Righteous Anger Vs. Zionist Jewish Wrath

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Rabbi Yaakov Yosef e4e65

The tragedy of the Israeli mentality is that there is no room for Palestinian anger and frustration in its make-up but plenty of room for Jewish wrath. I found myself reflecting on this proposition after participating in a discussion thread on Facebook the other day.

Harvey Stein, an American-Israeli filmmaker and blogger in The Times of Israel, recently generated a long heated thread on Facebook by embracing Peter Beinart’s vision of the end of the two-state “solution,” and inviting his friends to comment. He finally abandoned the thread, saying: “The genuine debate I try to inspire here is impossible.”

When people begin discussion of an issue with two different premises, the discussion is destined to remain on parallel tracks that never meet. But what I observed and am exploring in this post goes beyond the obvious. It has to do with how emotions are perceived on each side — perhaps a little like the difference between Dr King’s perception of black riots in 1966 as “the language of the unheard…to make justice a reality,” and Trump’s perception of the riots today in the context of black protests as an opportunity to exploit the racist fears of white nationalists in order to be reelected.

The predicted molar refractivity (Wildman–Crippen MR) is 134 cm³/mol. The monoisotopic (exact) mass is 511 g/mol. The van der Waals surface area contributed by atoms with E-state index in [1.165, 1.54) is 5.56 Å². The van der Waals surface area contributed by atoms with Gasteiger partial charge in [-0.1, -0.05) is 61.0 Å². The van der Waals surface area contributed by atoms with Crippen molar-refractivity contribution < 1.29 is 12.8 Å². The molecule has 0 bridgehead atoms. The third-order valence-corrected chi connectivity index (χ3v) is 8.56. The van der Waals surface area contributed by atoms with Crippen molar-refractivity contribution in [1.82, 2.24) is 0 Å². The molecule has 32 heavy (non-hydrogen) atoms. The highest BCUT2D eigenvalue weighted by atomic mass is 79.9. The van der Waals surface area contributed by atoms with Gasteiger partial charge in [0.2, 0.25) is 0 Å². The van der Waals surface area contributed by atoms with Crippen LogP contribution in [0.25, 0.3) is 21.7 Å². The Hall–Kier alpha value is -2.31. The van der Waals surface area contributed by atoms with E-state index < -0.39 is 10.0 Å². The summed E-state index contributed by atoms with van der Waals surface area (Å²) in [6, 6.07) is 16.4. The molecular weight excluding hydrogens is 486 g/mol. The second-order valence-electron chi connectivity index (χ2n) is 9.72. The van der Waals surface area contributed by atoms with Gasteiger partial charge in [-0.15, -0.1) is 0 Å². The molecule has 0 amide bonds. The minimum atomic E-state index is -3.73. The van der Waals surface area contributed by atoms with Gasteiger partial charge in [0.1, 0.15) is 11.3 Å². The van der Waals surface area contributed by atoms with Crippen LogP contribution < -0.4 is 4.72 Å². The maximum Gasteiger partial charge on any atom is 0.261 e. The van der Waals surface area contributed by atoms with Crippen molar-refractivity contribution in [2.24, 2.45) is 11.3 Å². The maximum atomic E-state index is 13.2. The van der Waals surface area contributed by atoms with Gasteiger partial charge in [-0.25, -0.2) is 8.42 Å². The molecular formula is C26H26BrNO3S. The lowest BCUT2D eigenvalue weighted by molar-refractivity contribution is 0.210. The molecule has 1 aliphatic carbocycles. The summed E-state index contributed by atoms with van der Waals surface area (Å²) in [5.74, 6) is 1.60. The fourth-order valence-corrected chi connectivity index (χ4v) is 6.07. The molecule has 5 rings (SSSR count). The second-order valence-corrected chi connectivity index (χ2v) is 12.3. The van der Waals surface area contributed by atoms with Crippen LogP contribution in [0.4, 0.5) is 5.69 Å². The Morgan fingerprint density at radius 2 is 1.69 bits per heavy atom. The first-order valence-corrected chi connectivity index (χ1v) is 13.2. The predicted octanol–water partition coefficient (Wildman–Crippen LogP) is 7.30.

Neal Hugh Hurwitz, a “soft” Zionist participating in Stein’s thread was alarmed by my show of anger in the discussion. He commented: “Harvey Stein — — so we know about the bad guys on our side — — whatcha goin do about the Rima Najjars from Indiana???:) I think she’d slit your throat.”

In his mind, my anger as a Palestinian at the injustice and thievery of the Zionist project is equivalent to the aggression of hard-core Zionists, who were trolling on Stein’s thread, and whose terror tactics in the West Bank are ongoing.

The fear that Palestinian anger might lead to terror against Israelis is a fundamental principle of the Zionist Jewish state. Brutally repressing any and all expression of that anger has been the premier job of the state for all of its 72 years.